In the spring of 2011 I saw Prince Ibeh play for the first time. He was playing for the Top Achievers Program at a spring AAU event at the Bob Knight Center in Duncanville, TX. I had just returned to Texas for my second stint on the staff. When I first joined the Texas staff in 1999 I coached Chris Ogden during his freshman and sophomore seasons and now, ten years later, we were fellow assistant coaches working together. It was pretty cool and this was the first event we attended together that spring. Chris had been actively recruiting Prince and wanted to get my observation. It was a matchup against a very highly touted prospect at the time by the name of Isaiah Austin. So I was going to be able to get a very good look at him in a very competitive situation. I was impressed right away. He was raw offensively but seemed to embrace physical contact and was very explosive athletically with a real knack for blocking shots. Since I liked him, Chris suggested that he and I work together in recruiting Prince because the young man was so quiet and reserved that maybe I could assist in making a personal connection with him.
Chris was wrong. Getting Prince to engage over the phone or in person was a real challenge. He was extremely quiet and although it did feel like he was listening, he didn’t give you much beyond one word answers. We did connect with his mentor, Lawrence Mann, and his parents so as the recruiting process went along we developed a good enough relationship with everyone to ultimately convince Prince to come to Texas. Once he arrived on campus he maintained his reserved nature but over time it became clear that, although he wasn’t saying much, he was seeing everything and if he did share his opinion it was generally quite thoughtful and accurate. I came to believe that in some ways that inside his silence, he enjoyed that people might underestimate his intellect. I eventually recognized that he was someone I could talk to like a grown up…that if I explained something to him he would grasp it. So although it was never said as such, I also believed that he and I had developed a healthy level of mutual respect beyond player/coach. I truly enjoy the relationships that I have with the players I am so fortunate to coach but on this particular Texas team I would say that of all the players, I had the least amount of day to day communication with Prince.
In the spring of 2015, the end of Prince’s Junior year, our staff was fired from the University of Texas and it became a time of upheaval and uncertainty for my family and I. During such times many coaches find themselves questioning why they even commit themselves to a profession filled with so much instability. I have certainly asked myself that question over the years. Sometimes it’s due to opportunity, other times by misfortune. During this particular period of transition I received a text message from a very unlikely source…Prince Ibeh. I saved the text because it means a lot to me. Not simply because of his words but also because it came from him, someone I didn’t expect to hear from who was very selective in how he communicated. This is what he shared:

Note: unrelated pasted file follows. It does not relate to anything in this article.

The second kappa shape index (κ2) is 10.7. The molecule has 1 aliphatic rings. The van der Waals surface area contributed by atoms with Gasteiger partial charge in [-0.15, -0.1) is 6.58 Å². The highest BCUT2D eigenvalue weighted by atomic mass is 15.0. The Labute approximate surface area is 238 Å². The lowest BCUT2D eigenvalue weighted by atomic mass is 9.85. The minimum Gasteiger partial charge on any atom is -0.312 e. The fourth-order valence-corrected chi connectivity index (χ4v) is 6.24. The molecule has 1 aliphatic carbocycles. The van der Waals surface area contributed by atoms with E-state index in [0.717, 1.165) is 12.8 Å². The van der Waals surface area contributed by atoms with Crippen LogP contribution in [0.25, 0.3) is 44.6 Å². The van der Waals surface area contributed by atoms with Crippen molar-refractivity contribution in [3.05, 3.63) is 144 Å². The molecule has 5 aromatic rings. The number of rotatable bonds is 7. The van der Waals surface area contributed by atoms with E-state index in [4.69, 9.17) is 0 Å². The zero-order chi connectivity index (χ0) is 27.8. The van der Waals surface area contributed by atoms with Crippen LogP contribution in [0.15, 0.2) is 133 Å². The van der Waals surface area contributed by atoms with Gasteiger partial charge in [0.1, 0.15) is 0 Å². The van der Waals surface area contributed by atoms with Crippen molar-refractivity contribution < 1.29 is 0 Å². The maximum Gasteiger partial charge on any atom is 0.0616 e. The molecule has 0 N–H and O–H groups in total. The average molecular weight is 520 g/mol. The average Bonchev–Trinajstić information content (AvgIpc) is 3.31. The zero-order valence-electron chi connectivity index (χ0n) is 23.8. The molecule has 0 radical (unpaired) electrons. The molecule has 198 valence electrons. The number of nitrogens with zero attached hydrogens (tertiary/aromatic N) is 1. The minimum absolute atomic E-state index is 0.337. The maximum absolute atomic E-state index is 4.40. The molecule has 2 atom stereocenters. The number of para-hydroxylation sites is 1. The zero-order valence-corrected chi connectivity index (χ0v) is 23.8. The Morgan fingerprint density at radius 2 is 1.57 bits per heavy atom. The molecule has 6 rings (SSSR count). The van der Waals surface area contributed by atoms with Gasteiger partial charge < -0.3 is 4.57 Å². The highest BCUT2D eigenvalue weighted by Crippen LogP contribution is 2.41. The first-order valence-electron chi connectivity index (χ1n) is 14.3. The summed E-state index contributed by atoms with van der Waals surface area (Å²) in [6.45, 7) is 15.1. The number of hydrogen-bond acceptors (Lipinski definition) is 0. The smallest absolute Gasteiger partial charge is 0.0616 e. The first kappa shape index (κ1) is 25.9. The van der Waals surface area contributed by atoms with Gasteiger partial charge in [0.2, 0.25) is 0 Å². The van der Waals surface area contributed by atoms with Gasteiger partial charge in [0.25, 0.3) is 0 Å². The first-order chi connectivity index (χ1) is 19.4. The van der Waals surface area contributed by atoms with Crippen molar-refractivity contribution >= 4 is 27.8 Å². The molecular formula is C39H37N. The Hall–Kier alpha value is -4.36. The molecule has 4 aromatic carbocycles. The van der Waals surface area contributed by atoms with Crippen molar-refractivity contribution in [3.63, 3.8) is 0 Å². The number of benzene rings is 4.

“In my third year and I’ve never told you how much of a role model you are in my life and how I respect you. I’ve never had to question if you’ve had my best interest, whether you believed in me or if you would be honest with me. More than any man I’ve ever met in my life you’ve made an impact on my life and showed me what type of man I want to be and how I want to raise my family. During my years here I’d fallen so low to the point I questioned if I wanted to anymore, and without me ever telling you anything you would always somehow raise my spirits; I never even expressed my concerns you just did because that was genuinely the person you are. I love you and wish the best for you and your family. “
I get emotional every time I read that. Even as I am typing right now it has that affect. I think we all want to feel as though we are doing something of real value. The drive to win in college athletics can sometimes cloud that. In a way, Prince did for me what he suggests I did for him. What he communicated to me, without knowing it, is that I had real value in his life. He did so at a time when I really questioned what I was doing. I needed that. So thank you Prince Ibeh for lifting my spirits. I love you too and also wish you and yours the very best!
Rob Lanier is currently the Head Coach at Georgia State University. Prior to Georgia State he spent the previous 4 years at The University of Tennessee under Rick Barnes. Rob finished his playing career at St Bonaventure University in 1990 and began his career in coaching under Jack Armstrong at Niagara University that summer. In 1992 he moved on to his alma mater under Jim Baron for 5 seasons followed by stints at Rutgers and Texas before being named head coach at Siena College in 2001 where he led the Saints to two postseason appearances (2002 NCAA & 2003 NIT). After Siena Rob worked at Virginia under Dave Leitao (2005-07) and under Billy Donovan (2007-2011) before reuniting with Barnes at Texas in 2011.